Ah, you mean no nice extras like an elegant case, a clean inside, an easy-access door, a built-in monitor making the computer dead-simple to setup, a battery power indicator on the battery (useful when the computer is sleeping or when you have multiple batteries,) a better power adapter with wrapping-up areas that neatly pop out when needed and an adjustable clippy? No neat stuff like light weight and a smooth-as-silk trackpad? No nice optical mice?
Or is your idea of "extras" 6 expansion slots for the not included FireWire, Gigabit Ethernet, and SATA, leaving you with the same number as the G5? Plus enough drive bays so you never have to buy one of those convenient FireWire drives?
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post #93 of 151
Quote:
Originally posted by T'hain Esh Kelch
Ehrmmm.. And which product is it exactly that the Xserve competes against?

All of IBM's low-end to mid-range servers.
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post #94 of 151
Not so much new as improved. Now granted whn e some of the more detailed informaiton is shoved upon us in the future it may be shown that some issues with the 970 are cleaned up. I've yet to see any indication of that.

The lack of a change to the cache size strikes me as a negative for a couple of reasons. One is the issue with scaling performance as the clock rate differential increases. If the size has not changed I do wonder if any attempt was made to increase the caches effectiveness. At this time there is no indication that anything has been done here.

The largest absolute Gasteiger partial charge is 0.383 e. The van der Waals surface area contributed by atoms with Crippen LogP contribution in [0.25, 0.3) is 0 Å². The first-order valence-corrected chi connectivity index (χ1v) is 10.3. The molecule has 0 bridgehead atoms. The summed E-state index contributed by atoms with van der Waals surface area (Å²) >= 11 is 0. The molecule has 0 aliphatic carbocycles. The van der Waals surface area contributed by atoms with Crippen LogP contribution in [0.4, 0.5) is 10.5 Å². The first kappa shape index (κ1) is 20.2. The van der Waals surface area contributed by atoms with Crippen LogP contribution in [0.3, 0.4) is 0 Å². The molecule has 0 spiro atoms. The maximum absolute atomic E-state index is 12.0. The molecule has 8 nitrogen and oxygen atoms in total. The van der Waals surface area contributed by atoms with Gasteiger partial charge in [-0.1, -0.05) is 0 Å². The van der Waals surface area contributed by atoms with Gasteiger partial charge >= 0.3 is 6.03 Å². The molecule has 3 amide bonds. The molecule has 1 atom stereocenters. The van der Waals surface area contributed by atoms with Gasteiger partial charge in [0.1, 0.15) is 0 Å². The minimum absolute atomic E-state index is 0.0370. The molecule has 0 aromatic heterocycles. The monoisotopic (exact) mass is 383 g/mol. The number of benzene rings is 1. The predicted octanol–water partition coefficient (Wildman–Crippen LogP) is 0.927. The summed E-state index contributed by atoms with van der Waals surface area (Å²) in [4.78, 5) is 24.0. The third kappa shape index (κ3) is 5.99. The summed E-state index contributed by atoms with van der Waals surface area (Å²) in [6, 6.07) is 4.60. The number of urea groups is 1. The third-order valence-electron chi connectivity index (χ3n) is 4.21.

It is fine to think of the unit as just a die shrunk version of the old processor. But what is wrong with expecting a few fixes along the way. AS was mentioned else where there are things that can be done to the 970 to make it a better processor, one of these is supporting the no-oped instructions from the vector unit.

Ultimately I believe that this processor will end up being Apples processor for the low end machines. Why not make it all it can be?

Thanks
Dave


Quote:
Originally posted by ryaxnb
Where'd you get the idea that a die size change should mean a new processor? Believe it or not, I think of a 90nm 970 as just that - a 90nm 970, not some newfangled processor.
post #95 of 151
Quote:
Originally posted by onlooker
Think about it. If Apple go's to SP with a 3GHz PowerMac tomorrow, it's going to be blown into the dirt in so many categories VS. Dual Xeon, and Dual Athlon processor configured PC's.